Foxpedal Refinery v2 Compressor Review

First off, the Refinery comes in very impressive packaging. Upon opening the bright red box you will find the pedal blanketed in an attractive snap enclosure felt bag. Very nice.


Other box candy includes a Foxpedal sticker, picks, and pin.



The pedal itself is very attractive. Nice paint job and soft touch stomp switch. LED lights red indicating the pedal is engaged. There is no threshold meter. Top mounted jacks and 9 volt standard center negative power.

The attack knob defines how long it takes for the compressor to kick in. All the way clockwise offers the slowest attack — allowing the most time before the compressor clamps down. All the way counter clockwise is faster attack.

The release knob defines how long it takes for the compressor to release the compressed signal. All the way counter clockwise provides the shortest amount of time before the compressor recovers. All the way clockwise offers longer recovery.

I found both ranges quite useful, though pretty subtle. But that is what could be said about this pedal in general. It is pretty transparent and subtle.

The ratio knob determines how much compression is applied (how much the gain is reduced). I don't know the range, but I've inquired of Foxpedal and will plan to update this posting when I hear back. It seems to be a fairly wide range. At this highest settings (clockwise) there is a fair amount of squishing but it somehow remains pretty transparent. This is especially true when you blend in more of your dry signal.

Speaking of blending in more of your bass, the blend know provides a fair amount of control. The more clockwise, the more wet effect and also the louder the output. You will need more level control if you bring in more dry signal.

The level knob controls the amount of added volume to bring your signal back to unity or provide boost above unity. The Refinery does not have as much boost on hand as many (possibly most) compressors. Again, it is more subtle. The ratio and blend controls very much influence how much level control you will have. The higher the ratio and the more wet signal added, the more gain there is on tap. With a fairly low ratio (like 10:00 or more counter clockwise) and more dry signal applied (like 11:00 or more counter clockwise) I noticed that I needed to have the level at at least 2:00 or more clockwise.



The bright switch is probably most valuable for guitarists. With bass, it adds a subtle sheen to the high end. It is subtle but with a good ear, noticeable. I doubt you'd ever notice playing live but with earphones you get a nice openness finger style with the bright switch flipped up.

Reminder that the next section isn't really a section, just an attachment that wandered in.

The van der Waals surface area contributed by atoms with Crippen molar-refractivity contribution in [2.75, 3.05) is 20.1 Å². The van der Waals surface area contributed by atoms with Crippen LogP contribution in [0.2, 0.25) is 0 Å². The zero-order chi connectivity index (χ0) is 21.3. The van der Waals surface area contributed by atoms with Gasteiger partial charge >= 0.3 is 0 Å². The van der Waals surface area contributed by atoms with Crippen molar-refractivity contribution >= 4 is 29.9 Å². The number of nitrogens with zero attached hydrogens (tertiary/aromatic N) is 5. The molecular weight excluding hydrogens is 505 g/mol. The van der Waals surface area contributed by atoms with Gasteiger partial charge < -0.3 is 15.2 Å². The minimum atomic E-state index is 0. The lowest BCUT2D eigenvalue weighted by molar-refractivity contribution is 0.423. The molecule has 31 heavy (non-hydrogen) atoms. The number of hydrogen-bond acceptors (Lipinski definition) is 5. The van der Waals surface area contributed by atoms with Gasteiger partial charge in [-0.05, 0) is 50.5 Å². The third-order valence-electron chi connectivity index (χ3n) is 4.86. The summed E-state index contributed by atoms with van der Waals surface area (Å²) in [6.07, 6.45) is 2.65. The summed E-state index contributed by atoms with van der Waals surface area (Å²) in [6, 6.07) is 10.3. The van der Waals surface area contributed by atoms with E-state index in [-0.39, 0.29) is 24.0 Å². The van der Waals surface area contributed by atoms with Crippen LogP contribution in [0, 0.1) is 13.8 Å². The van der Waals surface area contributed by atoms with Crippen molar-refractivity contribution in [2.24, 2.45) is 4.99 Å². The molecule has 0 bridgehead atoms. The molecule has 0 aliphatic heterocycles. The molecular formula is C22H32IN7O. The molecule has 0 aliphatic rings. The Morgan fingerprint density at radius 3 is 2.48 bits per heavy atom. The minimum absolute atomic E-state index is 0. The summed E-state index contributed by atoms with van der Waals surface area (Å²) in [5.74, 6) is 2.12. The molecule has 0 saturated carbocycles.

But how does it sound? Well, in short, refined.


The Refinery is not the quietest of compressors but not the nosiest either.

There is more white noise than the Smoothie, or FEA Optifet, or Diamond, or Empress for example. But less than the Bogner Lyndhurst for sure. I was able to add some nice punch to my tone in a transparent and neutral sort of way. There is more pumping going on at higher ratios but not nearly to the degree of the Bogner. There isn't much in the way of low end boost, it just stays, well pretty neutral. This could be a nice compressor for somebody who wants a compressor that stays out of the way and just evens things out. You don't really notice anything until you turn it off. I suspect many will really like this quality. At first I felt like it was just too bland, but then when comparing it to the Cali, Smoothie, Diamond, Pulp 'N' Peel, Bogner, etc. you can hear its refined and natural feel. It is somehow punchy without adding color. Reminds me of a simpler (and smaller) Empress in that way.


You get a little more "big" to your tone and a little more evening out in an unobtrusive way.


Foxpedal told me they are marketing the Refinery towards guitarists but it has merits on bass. I'd love to see them produce one without the bright switch and maybe a 3-way eq instead. Or even better, a tilt EQ. To my ear, the Foxpedal Refinery makes the low end tighter. I don't think it looses much low end. It isn't the compressor for you if you want big bottom though.


But if you want a full spectrum compressor that evens out your playing in a neutral sort of way, this is a viable contender.

It was nice of Foxpedal to also send me one of their Killface OD pedals which is catered to bass. Here's some thoughts on the Killface OD.


Retail Price: $199


Foxpedal.com



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Reviews by Chris Tromp 

Bassist and Marketing Guru

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